ReviewsLeather- II (Divebomb Records)

Leather- II (Divebomb Records)

Long before metal advanced to the point where women joined forces with men in the studio and on stage in every conceivable genre, there existed a handful of females during the 1980’s that stood toe to toe with the males in terms of street and public credibility. Leather Leone is one of those pioneers – her work with Chastain well-regarded in the power metal circles. While still releasing records with that band today, she also feels the need to scratch that solo itch – thus the release of II, featuring a killer combinations of heavy/power metal tracks as well as a solid set of musicians holding down the fort.

After a tour of Brazil, Leather assembled a talented group of musicians from that country well versed in her catalog – and the eleven songs for this record reflect her love of classic heavy metal with sturdy power riffs, proper tempo mechanics, and blazing lead breaks that compliment her natural four-octave plus pipes. The formula appears prototypical but well executed – a few heads down riffs of the mid-tempo or slightly faster variety, solid choruses, and thunderous double bass/ entertaining fill passages from the rhythm section, all based in a Priest/Dio mold. She navigates nimbly around a power ballad like “Annabelle” just as comfortably as the fiery, double-bass Riot-ish barrage “Juggernaut” – guitarists Vinnie Tex and Daemon Ross unfurling those key shred/neoclassical breaks and twin harmony licks necessary to keep the proceedings in axe hero glory. My guess based on the quick hitting kick action and lightning fast fill work from drummer Braulio Drumond on an otherwise sedate anthem “Hidden in the Dark” that the man has Scott Travis and Painkiller as a textbook guide for how to approach these songs.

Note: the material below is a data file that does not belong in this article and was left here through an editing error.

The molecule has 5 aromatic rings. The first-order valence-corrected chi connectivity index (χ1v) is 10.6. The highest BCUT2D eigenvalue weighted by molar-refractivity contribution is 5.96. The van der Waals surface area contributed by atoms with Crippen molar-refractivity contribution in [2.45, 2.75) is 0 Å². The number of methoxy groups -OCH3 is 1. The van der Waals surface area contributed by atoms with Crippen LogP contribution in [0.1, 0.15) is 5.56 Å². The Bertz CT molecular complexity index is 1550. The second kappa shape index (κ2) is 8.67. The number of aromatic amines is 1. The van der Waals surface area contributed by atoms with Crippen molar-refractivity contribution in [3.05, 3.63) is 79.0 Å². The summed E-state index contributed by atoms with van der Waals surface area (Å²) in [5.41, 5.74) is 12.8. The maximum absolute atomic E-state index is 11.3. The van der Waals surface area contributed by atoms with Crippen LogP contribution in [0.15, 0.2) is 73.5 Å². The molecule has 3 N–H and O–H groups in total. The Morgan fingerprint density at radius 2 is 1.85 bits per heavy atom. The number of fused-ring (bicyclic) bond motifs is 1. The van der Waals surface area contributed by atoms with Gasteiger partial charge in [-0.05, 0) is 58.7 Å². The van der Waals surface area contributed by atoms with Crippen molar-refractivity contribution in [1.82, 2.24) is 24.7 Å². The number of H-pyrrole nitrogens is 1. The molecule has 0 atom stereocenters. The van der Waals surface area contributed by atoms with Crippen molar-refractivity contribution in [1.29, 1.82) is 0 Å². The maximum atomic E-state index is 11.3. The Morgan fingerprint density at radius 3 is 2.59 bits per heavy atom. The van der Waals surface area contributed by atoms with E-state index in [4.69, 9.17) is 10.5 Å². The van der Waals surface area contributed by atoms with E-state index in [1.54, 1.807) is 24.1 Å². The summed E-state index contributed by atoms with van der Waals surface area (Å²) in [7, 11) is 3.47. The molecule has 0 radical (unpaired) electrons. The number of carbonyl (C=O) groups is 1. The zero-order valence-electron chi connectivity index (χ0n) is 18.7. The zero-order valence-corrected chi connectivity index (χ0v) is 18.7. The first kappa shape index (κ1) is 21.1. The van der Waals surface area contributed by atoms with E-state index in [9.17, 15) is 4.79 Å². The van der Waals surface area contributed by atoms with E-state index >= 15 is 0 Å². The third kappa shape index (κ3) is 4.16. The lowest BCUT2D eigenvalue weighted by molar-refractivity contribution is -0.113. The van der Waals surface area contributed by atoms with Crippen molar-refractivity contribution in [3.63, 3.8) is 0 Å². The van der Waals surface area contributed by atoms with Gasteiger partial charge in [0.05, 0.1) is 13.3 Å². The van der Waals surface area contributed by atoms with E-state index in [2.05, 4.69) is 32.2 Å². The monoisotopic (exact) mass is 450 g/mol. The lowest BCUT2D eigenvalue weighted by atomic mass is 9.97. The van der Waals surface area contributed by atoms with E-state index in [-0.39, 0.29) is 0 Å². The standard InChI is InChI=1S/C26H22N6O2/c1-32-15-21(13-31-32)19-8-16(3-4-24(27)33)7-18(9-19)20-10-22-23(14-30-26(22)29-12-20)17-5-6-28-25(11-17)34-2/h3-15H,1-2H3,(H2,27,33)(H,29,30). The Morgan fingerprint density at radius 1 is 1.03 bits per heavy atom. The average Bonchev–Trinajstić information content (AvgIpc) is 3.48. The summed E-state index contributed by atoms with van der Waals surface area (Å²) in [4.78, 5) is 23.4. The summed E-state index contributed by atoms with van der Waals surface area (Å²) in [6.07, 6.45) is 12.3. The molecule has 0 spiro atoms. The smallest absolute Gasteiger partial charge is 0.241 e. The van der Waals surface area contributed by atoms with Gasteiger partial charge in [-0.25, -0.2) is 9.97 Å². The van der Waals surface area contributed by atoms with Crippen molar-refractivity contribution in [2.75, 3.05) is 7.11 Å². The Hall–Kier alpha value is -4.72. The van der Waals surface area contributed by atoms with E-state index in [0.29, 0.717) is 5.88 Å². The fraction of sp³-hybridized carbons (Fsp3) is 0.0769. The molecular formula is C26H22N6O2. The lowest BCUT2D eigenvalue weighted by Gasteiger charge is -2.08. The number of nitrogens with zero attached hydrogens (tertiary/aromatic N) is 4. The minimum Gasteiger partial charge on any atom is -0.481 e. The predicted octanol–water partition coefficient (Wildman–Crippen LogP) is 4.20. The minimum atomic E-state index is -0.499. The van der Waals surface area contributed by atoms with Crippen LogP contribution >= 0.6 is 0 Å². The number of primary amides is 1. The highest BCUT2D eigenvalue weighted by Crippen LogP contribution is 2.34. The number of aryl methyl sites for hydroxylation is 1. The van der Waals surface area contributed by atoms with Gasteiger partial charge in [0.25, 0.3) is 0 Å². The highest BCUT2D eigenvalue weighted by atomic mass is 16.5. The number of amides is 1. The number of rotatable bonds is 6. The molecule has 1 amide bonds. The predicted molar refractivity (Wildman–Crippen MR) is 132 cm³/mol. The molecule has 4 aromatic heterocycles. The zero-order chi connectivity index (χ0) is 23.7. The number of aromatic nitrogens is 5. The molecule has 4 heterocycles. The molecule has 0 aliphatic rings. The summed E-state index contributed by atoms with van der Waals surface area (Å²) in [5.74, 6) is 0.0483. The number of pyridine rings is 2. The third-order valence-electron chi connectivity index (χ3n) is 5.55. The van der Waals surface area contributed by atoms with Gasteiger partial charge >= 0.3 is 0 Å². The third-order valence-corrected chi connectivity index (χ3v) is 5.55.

No worries that Leather has lost her edge vocally – she sounds just as deadly as she did thirty years previous, probably sharper to the touch with where her sweet spots are for screams and lower melodies. Check out the versatility during a more commercially enticing “Sleep Deep” or the power cruising riffs that roll into Accept-land for “American Woman” and you’ll be headbanging away as Leather keeps her stance and importance for metal on high. Let’s hope that she has enough time to parallel her Chastain work with more solo outings – as the fans benefit from two sides of her prowess.

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